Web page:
What Is the Difference Between Number and Integer Data Type in Oracle?
When working with databases, it is essential to understand the different data types available and how they can affect the storage and manipulation of data. In Oracle, two commonly used numeric data types are NUMBER and INTEGER. While both of these data types represent numbers, there are some key differences between them.
The NUMBER Data Type
The NUMBER data type in Oracle is a versatile data type that can store both integer and decimal values. It allows for precision and scale specification, providing control over the number of digits before and after the decimal point.
Key features of the NUMBER data type:
- Precision: The precision defines the total number of digits that can be stored in a column. It ranges from 1 to 38.
For example, a NUMBER(5) column can store numbers with up to five digits.
- Scale: The scale specifies the number of digits to the right of the decimal point. It ranges from -84 to 127. For example, a NUMBER(8,2) column can store numbers with up to six digits before the decimal point and two digits after it.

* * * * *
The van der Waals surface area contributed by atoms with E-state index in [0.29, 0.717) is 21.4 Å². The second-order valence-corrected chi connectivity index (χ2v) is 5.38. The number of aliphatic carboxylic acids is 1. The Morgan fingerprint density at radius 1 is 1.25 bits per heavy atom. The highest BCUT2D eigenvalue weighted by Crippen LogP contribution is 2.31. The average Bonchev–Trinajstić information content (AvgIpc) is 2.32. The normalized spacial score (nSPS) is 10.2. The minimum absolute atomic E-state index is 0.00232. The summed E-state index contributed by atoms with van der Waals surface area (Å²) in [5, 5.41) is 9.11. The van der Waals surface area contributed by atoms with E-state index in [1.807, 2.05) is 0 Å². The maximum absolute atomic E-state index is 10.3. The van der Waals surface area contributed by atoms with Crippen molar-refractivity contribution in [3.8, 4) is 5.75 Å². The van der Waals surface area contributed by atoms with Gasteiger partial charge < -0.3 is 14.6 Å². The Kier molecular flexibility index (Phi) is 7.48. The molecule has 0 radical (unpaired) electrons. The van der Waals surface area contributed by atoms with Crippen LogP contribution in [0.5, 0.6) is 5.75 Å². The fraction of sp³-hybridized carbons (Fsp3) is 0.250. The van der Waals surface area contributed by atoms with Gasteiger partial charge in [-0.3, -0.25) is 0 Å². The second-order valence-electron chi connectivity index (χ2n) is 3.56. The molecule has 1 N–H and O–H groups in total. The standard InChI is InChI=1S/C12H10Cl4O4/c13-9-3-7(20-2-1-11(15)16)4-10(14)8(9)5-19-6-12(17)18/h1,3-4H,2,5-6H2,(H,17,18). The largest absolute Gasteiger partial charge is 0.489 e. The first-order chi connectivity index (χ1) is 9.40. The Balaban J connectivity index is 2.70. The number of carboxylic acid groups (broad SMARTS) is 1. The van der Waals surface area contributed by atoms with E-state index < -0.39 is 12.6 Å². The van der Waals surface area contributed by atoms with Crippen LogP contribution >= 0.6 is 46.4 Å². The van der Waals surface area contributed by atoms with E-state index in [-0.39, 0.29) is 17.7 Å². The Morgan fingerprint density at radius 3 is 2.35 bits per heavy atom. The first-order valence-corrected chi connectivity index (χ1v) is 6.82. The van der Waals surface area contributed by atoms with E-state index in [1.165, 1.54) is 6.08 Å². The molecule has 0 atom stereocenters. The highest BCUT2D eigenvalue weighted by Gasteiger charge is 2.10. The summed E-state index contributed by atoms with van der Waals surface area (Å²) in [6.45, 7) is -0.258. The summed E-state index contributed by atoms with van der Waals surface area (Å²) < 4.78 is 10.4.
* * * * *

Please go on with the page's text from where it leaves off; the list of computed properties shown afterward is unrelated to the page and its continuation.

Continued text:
The INTEGER Data Type
The INTEGER data type in Oracle is a subset of the NUMBER data type specifically designed for storing whole numbers without decimal places. It is often used when you need to represent whole quantities or countable items.
Key features of the INTEGER data type:
- Precision: The precision of the INTEGER data type is always 38. This means that it can store numbers with up to 38 digits.
- Scale: Since the INTEGER data type does not allow decimal places, the scale is always zero.
Choosing Between NUMBER and INTEGER
When deciding between the NUMBER and INTEGER data types in Oracle, consider the nature of the data you are working with. If your values require decimal places or a specific precision and scale, the NUMBER data type is more suitable. On the other hand, if you are dealing with whole numbers without decimal places, such as counts or IDs, using the INTEGER data type can provide a more concise representation.
CREATE TABLE Employees ( EmployeeID INTEGER, FirstName VARCHAR2(50), LastName VARCHAR2(50), Salary NUMBER(10,2) );
In the example above, we use the INTEGER data type for storing employee IDs since they are whole numbers without decimal places. However, we use the NUMBER data type for storing salaries to accommodate decimal values.
Note: It is important to choose an appropriate data type based on your specific requirements as it can impact storage space and performance.
In conclusion, while both NUMBER and INTEGER are numeric data types in Oracle, they have distinct characteristics. The NUMBER data type offers more flexibility with precision and scale specifications for handling both integer and decimal values.
In contrast, the INTEGER data type simplifies representation by focusing solely on whole numbers without decimal places. Understanding these differences will help you make informed decisions when designing database schemas or defining column types in Oracle.